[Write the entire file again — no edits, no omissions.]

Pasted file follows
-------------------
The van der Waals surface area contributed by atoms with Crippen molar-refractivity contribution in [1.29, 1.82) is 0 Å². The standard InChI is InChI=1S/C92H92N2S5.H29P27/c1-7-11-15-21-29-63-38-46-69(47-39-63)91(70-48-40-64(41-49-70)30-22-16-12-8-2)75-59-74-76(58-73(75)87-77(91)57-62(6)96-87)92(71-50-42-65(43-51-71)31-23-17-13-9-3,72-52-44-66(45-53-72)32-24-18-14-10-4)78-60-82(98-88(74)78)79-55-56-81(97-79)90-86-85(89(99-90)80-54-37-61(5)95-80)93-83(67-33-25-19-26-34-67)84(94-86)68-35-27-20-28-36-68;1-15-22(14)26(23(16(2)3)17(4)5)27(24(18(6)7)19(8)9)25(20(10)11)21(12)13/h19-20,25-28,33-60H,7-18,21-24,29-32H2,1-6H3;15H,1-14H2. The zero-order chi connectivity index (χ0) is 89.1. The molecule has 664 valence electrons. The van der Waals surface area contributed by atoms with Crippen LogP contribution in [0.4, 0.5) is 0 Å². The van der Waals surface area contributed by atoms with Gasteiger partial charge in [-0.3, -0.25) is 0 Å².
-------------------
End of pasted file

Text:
The van der Waals surface area contributed by atoms with Crippen molar-refractivity contribution in [1.29, 1.82) is 0 Å². The standard InChI is InChI=1S/C92H92N2S5.H29P27/c1-7-11-15-21-29-63-38-46-69(47-39-63)91(70-48-40-64(41-49-70)30-22-16-12-8-2)75-59-74-76(58-73(75)87-77(91)57-62(6)96-87)92(71-50-42-65(43-51-71)31-23-17-13-9-3,72-52-44-66(45-53-72)32-24-18-14-10-4)78-60-82(98-88(74)78)79-55-56-81(97-79)90-86-85(89(99-90)80-54-37-61(5)95-80)93-83(67-33-25-19-26-34-67)84(94-86)68-35-27-20-28-36-68;1-15-22(14)26(23(16(2)3)17(4)5)27(24(18(6)7)19(8)9)25(20(10)11)21(12)13/h19-20,25-28,33-60H,7-18,21-24,29-32H2,1-6H3;15H,1-14H2. The zero-order chi connectivity index (χ0) is 89.1. The molecule has 664 valence electrons. The van der Waals surface area contributed by atoms with Crippen LogP contribution in [0.4, 0.5) is 0 Å². The van der Waals surface area contributed by atoms with Gasteiger partial charge in [-0.3, -0.25) is 0 Å².